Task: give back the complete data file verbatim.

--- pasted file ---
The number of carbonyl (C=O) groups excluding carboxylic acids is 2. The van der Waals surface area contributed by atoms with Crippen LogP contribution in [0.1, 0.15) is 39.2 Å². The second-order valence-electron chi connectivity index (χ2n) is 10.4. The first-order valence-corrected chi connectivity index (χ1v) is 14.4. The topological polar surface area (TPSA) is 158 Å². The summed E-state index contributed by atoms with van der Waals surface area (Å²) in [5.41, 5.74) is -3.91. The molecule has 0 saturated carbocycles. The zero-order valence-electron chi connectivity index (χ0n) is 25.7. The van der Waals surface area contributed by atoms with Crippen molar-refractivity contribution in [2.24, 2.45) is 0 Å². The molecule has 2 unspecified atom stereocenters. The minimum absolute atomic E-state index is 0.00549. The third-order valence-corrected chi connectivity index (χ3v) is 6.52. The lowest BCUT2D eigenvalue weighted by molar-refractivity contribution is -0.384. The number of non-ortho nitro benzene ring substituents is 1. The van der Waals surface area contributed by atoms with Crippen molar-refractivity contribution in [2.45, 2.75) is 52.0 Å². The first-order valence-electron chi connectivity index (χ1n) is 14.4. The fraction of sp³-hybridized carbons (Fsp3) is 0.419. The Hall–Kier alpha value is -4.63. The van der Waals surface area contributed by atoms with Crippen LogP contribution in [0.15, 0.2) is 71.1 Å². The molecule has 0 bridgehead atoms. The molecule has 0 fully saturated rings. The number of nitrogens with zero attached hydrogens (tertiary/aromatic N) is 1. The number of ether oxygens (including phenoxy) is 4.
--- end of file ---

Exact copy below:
The number of carbonyl (C=O) groups excluding carboxylic acids is 2. The van der Waals surface area contributed by atoms with Crippen LogP contribution in [0.1, 0.15) is 39.2 Å². The second-order valence-electron chi connectivity index (χ2n) is 10.4. The first-order valence-corrected chi connectivity index (χ1v) is 14.4. The topological polar surface area (TPSA) is 158 Å². The summed E-state index contributed by atoms with van der Waals surface area (Å²) in [5.41, 5.74) is -3.91. The molecule has 0 saturated carbocycles. The zero-order valence-electron chi connectivity index (χ0n) is 25.7. The van der Waals surface area contributed by atoms with Crippen molar-refractivity contribution in [2.24, 2.45) is 0 Å². The molecule has 2 unspecified atom stereocenters. The minimum absolute atomic E-state index is 0.00549. The third-order valence-corrected chi connectivity index (χ3v) is 6.52. The lowest BCUT2D eigenvalue weighted by molar-refractivity contribution is -0.384. The number of non-ortho nitro benzene ring substituents is 1. The van der Waals surface area contributed by atoms with Crippen molar-refractivity contribution in [2.45, 2.75) is 52.0 Å². The first-order valence-electron chi connectivity index (χ1n) is 14.4. The fraction of sp³-hybridized carbons (Fsp3) is 0.419. The Hall–Kier alpha value is -4.63. The van der Waals surface area contributed by atoms with Crippen LogP contribution in [0.15, 0.2) is 71.1 Å². The molecule has 0 bridgehead atoms. The molecule has 0 fully saturated rings. The number of nitrogens with zero attached hydrogens (tertiary/aromatic N) is 1. The number of ether oxygens (including phenoxy) is 4.